In a Kabul neighborhood, boys kick a yellow ball around a dusty playground. As they play, they seem alike. But the child named Sanam is different. At not quite eight years old, Sanam is a bacha posh—a girl living as a boy.
In Afghanistan, the ruling Taliban curtailed women’s freedoms. In the male-dominated society, females are kept mostly at home. Most women may not work, and most girls may not attend public schools beyond primary school.
Bacha posh is a tradition that lets girls access the freer male world. A bacha posh dresses, behaves, and is treated as a boy, with all the liberties and duties that entails. The child can play sports, attend religious school, and work. But the freedom doesn’t last forever.
A few months ago, Sanam got a haircut, donned boys’ clothes, and took a boy’s name, Omid, opening up a new world. Playing soccer with boys, working a job, and even making direct eye contact are now acceptable for her. As she ages, she, like other bacha posh, must eventually revert to traditional gender roles—and lose their freedoms.
It’s unclear where the practice of bacha posh originated or how old it is. Because of its relative secrecy, it is impossible to know how widespread it might be.
The tradition is a puzzling, human-centered view of God’s design of male and female. (Genesis 5:2) Sadly, in years ahead, Sanam will likely face serious problems that stem from her society’s mistreatment of women.
The reasons parents want a bacha posh vary. Sons traditionally have more worth than daughters, so the practice usually occurs in families without a boy.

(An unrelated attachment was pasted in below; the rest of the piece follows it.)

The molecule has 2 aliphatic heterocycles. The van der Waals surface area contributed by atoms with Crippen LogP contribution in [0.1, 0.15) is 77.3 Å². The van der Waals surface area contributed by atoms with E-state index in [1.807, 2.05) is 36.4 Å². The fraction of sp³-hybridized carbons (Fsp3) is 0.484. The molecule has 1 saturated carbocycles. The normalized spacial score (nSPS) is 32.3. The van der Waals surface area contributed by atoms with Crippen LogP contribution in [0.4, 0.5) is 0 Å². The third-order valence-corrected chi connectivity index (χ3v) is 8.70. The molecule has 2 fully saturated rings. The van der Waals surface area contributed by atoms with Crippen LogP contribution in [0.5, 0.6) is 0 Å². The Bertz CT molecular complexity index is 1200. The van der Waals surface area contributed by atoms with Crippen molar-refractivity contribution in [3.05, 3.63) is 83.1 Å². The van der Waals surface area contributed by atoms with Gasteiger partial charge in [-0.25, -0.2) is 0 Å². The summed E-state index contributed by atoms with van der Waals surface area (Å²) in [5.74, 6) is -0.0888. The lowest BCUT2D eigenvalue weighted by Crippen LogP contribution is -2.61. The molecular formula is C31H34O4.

Last year, Sanam’s father lost his job. He began selling masks, making $1 to $2 per day. But he needed a helper.
The family has a son. But the 11-year-old doesn’t have full use of his hands due to an injury. So the parents decided to make Sanam a bacha posh.
“Her father doesn’t have anyone to help him,” says Sanam’s mother. “I will consider her my son until she becomes a teenager.”
“I wear [male clothes], jeans and jackets, and go with my father and work,” Sanam says. She enjoys playing with her brother’s friends.
Sanam knows she’ll return to living like a girl someday: “When I grow up, I will let my hair grow and will wear girl’s clothes.”
Years ago, Najieh was a bacha posh. Now married with children, she weeps for her lost freedoms.
“In Afghanistan, boys are more valuable,” she says. “There is no oppression for them, and no limits.”
Why? Oppressing part of their population helps Taliban leaders prop up their wicked government. Isaiah warns that God will “decide disputes for many peoples” (2:4) and rule “with justice and with righteousness.” (9:7)